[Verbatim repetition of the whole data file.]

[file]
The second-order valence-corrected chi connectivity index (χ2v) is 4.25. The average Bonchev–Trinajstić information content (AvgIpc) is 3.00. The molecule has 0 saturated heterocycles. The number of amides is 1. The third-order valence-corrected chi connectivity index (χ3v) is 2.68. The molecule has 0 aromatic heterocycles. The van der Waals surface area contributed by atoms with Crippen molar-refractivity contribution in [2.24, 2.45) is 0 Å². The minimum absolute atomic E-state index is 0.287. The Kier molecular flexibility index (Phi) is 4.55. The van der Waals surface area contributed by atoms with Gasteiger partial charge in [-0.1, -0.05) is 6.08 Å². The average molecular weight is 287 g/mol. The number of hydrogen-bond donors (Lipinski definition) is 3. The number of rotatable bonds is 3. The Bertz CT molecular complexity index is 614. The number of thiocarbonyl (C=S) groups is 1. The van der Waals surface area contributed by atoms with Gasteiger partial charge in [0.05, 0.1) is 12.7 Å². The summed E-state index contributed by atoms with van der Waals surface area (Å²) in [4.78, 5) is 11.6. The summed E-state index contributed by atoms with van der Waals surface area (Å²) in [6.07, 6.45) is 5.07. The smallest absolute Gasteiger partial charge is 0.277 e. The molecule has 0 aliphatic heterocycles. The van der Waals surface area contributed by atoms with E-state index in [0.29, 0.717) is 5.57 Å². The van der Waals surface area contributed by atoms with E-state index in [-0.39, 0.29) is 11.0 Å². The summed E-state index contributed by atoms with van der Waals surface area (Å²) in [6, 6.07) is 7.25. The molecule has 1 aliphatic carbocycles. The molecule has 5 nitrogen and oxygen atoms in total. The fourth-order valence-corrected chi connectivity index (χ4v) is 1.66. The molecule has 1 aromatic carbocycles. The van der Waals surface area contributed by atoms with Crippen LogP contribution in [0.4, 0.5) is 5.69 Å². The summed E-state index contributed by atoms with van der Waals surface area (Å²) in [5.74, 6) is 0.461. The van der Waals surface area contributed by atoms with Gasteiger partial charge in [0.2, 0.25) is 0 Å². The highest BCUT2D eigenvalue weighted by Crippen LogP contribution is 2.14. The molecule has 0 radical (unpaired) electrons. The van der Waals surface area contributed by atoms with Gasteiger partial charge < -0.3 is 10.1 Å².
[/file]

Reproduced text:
The second-order valence-corrected chi connectivity index (χ2v) is 4.25. The average Bonchev–Trinajstić information content (AvgIpc) is 3.00. The molecule has 0 saturated heterocycles. The number of amides is 1. The third-order valence-corrected chi connectivity index (χ3v) is 2.68. The molecule has 0 aromatic heterocycles. The van der Waals surface area contributed by atoms with Crippen molar-refractivity contribution in [2.24, 2.45) is 0 Å². The minimum absolute atomic E-state index is 0.287. The Kier molecular flexibility index (Phi) is 4.55. The van der Waals surface area contributed by atoms with Gasteiger partial charge in [-0.1, -0.05) is 6.08 Å². The average molecular weight is 287 g/mol. The number of hydrogen-bond donors (Lipinski definition) is 3. The number of rotatable bonds is 3. The Bertz CT molecular complexity index is 614. The number of thiocarbonyl (C=S) groups is 1. The van der Waals surface area contributed by atoms with Gasteiger partial charge in [0.05, 0.1) is 12.7 Å². The summed E-state index contributed by atoms with van der Waals surface area (Å²) in [4.78, 5) is 11.6. The summed E-state index contributed by atoms with van der Waals surface area (Å²) in [6.07, 6.45) is 5.07. The smallest absolute Gasteiger partial charge is 0.277 e. The molecule has 0 aliphatic heterocycles. The van der Waals surface area contributed by atoms with E-state index in [0.29, 0.717) is 5.57 Å². The van der Waals surface area contributed by atoms with E-state index in [-0.39, 0.29) is 11.0 Å². The summed E-state index contributed by atoms with van der Waals surface area (Å²) in [6, 6.07) is 7.25. The molecule has 1 aliphatic carbocycles. The molecule has 5 nitrogen and oxygen atoms in total. The fourth-order valence-corrected chi connectivity index (χ4v) is 1.66. The molecule has 1 aromatic carbocycles. The van der Waals surface area contributed by atoms with Crippen LogP contribution in [0.4, 0.5) is 5.69 Å². The summed E-state index contributed by atoms with van der Waals surface area (Å²) in [5.74, 6) is 0.461. The van der Waals surface area contributed by atoms with Gasteiger partial charge in [0.2, 0.25) is 0 Å². The highest BCUT2D eigenvalue weighted by Crippen LogP contribution is 2.14. The molecule has 0 radical (unpaired) electrons. The van der Waals surface area contributed by atoms with Gasteiger partial charge < -0.3 is 10.1 Å².